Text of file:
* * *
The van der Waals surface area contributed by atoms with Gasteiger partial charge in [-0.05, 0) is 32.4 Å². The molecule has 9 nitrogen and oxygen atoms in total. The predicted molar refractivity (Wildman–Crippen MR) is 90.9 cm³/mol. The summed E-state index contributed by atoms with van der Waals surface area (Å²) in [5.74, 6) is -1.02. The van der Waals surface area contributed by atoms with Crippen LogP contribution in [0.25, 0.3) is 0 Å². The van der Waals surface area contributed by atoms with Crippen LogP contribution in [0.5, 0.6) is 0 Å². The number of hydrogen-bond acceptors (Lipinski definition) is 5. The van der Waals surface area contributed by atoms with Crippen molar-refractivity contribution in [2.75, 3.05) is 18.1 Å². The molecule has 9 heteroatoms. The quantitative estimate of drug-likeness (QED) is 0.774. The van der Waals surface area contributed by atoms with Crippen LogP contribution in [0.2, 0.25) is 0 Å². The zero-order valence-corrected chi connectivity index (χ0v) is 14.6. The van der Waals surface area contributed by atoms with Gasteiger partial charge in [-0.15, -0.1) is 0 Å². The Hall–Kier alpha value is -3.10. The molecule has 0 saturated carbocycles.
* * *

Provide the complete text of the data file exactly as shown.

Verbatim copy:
The van der Waals surface area contributed by atoms with Gasteiger partial charge in [-0.05, 0) is 32.4 Å². The molecule has 9 nitrogen and oxygen atoms in total. The predicted molar refractivity (Wildman–Crippen MR) is 90.9 cm³/mol. The summed E-state index contributed by atoms with van der Waals surface area (Å²) in [5.74, 6) is -1.02. The van der Waals surface area contributed by atoms with Crippen LogP contribution in [0.25, 0.3) is 0 Å². The van der Waals surface area contributed by atoms with Crippen LogP contribution in [0.5, 0.6) is 0 Å². The number of hydrogen-bond acceptors (Lipinski definition) is 5. The van der Waals surface area contributed by atoms with Crippen molar-refractivity contribution in [2.75, 3.05) is 18.1 Å². The molecule has 9 heteroatoms. The quantitative estimate of drug-likeness (QED) is 0.774. The van der Waals surface area contributed by atoms with Crippen LogP contribution in [0.2, 0.25) is 0 Å². The zero-order valence-corrected chi connectivity index (χ0v) is 14.6. The van der Waals surface area contributed by atoms with Gasteiger partial charge in [-0.15, -0.1) is 0 Å². The Hall–Kier alpha value is -3.10. The molecule has 0 saturated carbocycles.